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Tree Stem and Height Measurements using Terrestrial Laser Scanning and the RANSAC Algorithm
AbstractTerrestrial laser scanning is a promising technique for automatic measurements of tree stems. The objectives of the study were (1) to develop and validate a new method for the detection, classification and measurements of tree stems and canopies using the Hough transformation and the RANSAC algorithm and (2) assess the influence of distance to the scanner on the measurement accuracy. Tree detection and stem diameter estimates were validated for 16 circular plots with 20 m radius. The three dominating tree species were Norway spruce (Picea abies L. Karst.), Scots pine (Pinus sylvestris L.) and birch (Betula spp.). The proportion of detected trees decreased as the distance to the scanner increased and followed the trend of decreasing visible area. Within 10 m from the scanner, the proportion of detected trees was 87% on average for the plots and the diameter at breast height was estimated with a relative root-mean-square-error (RMSE) of 14%. The most accurate diameter measurements were obtained for pine, which had a RMSE of 7% for all the full 20 m radius plots. The RANSAC algorithm reduced noise and made it possible to obtain reliable estimates.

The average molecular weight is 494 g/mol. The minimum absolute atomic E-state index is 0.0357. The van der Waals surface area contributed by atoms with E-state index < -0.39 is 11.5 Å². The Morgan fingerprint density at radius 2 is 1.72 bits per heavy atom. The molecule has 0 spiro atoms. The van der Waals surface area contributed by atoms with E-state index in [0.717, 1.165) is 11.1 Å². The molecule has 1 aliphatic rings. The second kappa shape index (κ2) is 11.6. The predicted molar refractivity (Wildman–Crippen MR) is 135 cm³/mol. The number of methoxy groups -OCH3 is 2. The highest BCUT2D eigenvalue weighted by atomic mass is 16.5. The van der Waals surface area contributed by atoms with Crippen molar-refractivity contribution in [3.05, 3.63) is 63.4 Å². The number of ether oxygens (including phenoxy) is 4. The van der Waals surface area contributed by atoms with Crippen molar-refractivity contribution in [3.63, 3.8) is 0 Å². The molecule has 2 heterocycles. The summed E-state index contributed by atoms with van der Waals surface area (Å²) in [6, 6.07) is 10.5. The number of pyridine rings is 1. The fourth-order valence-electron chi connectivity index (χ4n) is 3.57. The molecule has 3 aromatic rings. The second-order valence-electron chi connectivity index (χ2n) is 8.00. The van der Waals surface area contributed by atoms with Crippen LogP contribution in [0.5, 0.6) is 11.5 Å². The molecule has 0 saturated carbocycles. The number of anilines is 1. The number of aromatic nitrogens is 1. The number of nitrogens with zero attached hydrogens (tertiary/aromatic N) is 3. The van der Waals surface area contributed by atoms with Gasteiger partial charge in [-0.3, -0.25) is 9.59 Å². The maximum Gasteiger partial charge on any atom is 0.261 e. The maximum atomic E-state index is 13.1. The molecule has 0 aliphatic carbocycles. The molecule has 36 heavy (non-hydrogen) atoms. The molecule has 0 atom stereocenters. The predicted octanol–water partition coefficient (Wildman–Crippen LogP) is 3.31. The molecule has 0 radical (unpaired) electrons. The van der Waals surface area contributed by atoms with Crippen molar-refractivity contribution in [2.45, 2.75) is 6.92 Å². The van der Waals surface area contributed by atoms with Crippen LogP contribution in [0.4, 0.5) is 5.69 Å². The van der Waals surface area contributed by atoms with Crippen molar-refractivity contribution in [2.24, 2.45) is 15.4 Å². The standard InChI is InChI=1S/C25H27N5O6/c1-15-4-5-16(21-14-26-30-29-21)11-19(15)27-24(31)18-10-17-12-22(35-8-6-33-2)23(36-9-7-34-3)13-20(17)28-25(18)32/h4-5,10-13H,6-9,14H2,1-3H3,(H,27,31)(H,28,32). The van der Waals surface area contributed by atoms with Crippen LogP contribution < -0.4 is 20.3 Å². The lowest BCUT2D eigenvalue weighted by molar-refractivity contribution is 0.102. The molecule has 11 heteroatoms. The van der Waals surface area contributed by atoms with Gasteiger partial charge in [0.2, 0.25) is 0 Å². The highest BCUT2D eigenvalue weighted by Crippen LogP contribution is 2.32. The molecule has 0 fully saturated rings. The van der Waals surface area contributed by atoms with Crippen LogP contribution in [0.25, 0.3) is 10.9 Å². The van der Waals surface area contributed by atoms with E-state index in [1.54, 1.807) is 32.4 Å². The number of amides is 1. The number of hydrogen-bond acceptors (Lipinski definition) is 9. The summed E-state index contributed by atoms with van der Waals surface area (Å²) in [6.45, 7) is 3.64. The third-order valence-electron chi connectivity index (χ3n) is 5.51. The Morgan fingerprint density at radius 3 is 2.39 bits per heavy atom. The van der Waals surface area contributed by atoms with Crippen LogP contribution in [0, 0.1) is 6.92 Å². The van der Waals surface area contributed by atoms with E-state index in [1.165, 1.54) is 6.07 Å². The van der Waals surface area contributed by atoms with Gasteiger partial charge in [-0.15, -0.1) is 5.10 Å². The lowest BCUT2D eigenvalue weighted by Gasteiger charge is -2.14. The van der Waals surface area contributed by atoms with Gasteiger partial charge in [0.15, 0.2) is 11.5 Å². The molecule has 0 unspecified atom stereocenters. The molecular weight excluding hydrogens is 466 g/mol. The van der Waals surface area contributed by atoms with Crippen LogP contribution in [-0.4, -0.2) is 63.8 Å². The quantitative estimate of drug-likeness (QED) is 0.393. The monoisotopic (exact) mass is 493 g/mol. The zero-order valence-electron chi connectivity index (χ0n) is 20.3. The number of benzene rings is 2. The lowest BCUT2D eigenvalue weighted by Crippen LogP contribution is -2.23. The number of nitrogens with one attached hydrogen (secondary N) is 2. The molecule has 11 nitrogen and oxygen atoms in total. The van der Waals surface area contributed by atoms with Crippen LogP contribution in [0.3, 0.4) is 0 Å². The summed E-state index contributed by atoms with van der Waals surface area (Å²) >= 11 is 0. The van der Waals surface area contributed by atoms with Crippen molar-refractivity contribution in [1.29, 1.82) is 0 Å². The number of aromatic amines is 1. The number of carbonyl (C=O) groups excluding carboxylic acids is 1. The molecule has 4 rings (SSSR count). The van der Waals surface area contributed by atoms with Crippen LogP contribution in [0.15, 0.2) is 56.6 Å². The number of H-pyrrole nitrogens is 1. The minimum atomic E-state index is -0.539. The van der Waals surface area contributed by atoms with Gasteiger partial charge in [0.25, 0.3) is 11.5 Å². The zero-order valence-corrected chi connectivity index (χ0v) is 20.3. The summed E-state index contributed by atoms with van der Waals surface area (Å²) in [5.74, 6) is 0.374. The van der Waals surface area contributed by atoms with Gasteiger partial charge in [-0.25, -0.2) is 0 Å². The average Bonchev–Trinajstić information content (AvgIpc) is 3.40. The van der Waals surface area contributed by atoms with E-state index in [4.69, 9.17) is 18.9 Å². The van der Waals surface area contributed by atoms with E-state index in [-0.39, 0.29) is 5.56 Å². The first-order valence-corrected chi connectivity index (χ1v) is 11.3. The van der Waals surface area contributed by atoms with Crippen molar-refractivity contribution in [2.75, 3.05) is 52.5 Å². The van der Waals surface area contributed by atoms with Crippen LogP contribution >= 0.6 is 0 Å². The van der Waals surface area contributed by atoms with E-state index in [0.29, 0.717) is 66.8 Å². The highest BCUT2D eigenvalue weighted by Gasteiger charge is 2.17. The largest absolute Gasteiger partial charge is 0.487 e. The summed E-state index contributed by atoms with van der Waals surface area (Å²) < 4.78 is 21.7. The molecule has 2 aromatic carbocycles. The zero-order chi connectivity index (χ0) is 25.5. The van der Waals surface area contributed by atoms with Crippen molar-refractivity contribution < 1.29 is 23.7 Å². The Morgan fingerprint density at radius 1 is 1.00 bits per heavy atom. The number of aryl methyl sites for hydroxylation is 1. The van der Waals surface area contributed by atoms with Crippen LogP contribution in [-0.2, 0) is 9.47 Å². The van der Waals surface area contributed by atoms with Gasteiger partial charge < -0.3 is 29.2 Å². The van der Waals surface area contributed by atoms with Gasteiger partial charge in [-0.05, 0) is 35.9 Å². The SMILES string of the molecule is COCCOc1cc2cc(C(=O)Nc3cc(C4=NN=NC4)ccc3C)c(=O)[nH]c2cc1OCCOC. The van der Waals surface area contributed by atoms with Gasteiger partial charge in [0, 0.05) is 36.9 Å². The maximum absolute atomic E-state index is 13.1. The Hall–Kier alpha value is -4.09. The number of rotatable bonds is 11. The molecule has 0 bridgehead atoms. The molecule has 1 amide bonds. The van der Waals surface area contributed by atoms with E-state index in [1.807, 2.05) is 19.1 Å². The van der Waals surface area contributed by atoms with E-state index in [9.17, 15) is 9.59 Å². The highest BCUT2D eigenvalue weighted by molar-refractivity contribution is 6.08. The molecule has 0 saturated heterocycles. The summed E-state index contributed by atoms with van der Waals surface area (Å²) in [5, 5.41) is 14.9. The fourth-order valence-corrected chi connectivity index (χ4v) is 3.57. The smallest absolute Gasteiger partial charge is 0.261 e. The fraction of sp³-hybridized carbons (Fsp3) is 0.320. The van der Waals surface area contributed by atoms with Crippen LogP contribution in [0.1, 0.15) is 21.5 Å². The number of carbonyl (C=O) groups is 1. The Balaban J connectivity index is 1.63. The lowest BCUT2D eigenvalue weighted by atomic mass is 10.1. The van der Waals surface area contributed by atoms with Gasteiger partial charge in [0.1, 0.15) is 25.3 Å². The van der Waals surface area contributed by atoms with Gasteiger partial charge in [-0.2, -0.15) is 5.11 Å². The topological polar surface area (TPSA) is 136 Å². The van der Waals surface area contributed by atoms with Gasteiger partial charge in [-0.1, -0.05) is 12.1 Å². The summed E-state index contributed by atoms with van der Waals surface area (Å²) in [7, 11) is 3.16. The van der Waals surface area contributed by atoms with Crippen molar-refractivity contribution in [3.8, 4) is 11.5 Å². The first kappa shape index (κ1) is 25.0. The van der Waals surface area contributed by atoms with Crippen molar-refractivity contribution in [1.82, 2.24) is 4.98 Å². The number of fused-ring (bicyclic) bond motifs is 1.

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Olofsson, K.; Holmgren, J.; Olsson, H. Tree Stem and Height Measurements using Terrestrial Laser Scanning and the RANSAC Algorithm. Remote Sens. 2014, 6, 4323-4344.View more citation formats
Olofsson K, Holmgren J, Olsson H. Tree Stem and Height Measurements using Terrestrial Laser Scanning and the RANSAC Algorithm. Remote Sensing. 2014; 6(5):4323-4344.Chicago/Turabian Style
Olofsson, Kenneth; Holmgren, Johan; Olsson, Håkan. 2014. "Tree Stem and Height Measurements using Terrestrial Laser Scanning and the RANSAC Algorithm." Remote Sens. 6, no. 5: 4323-4344.
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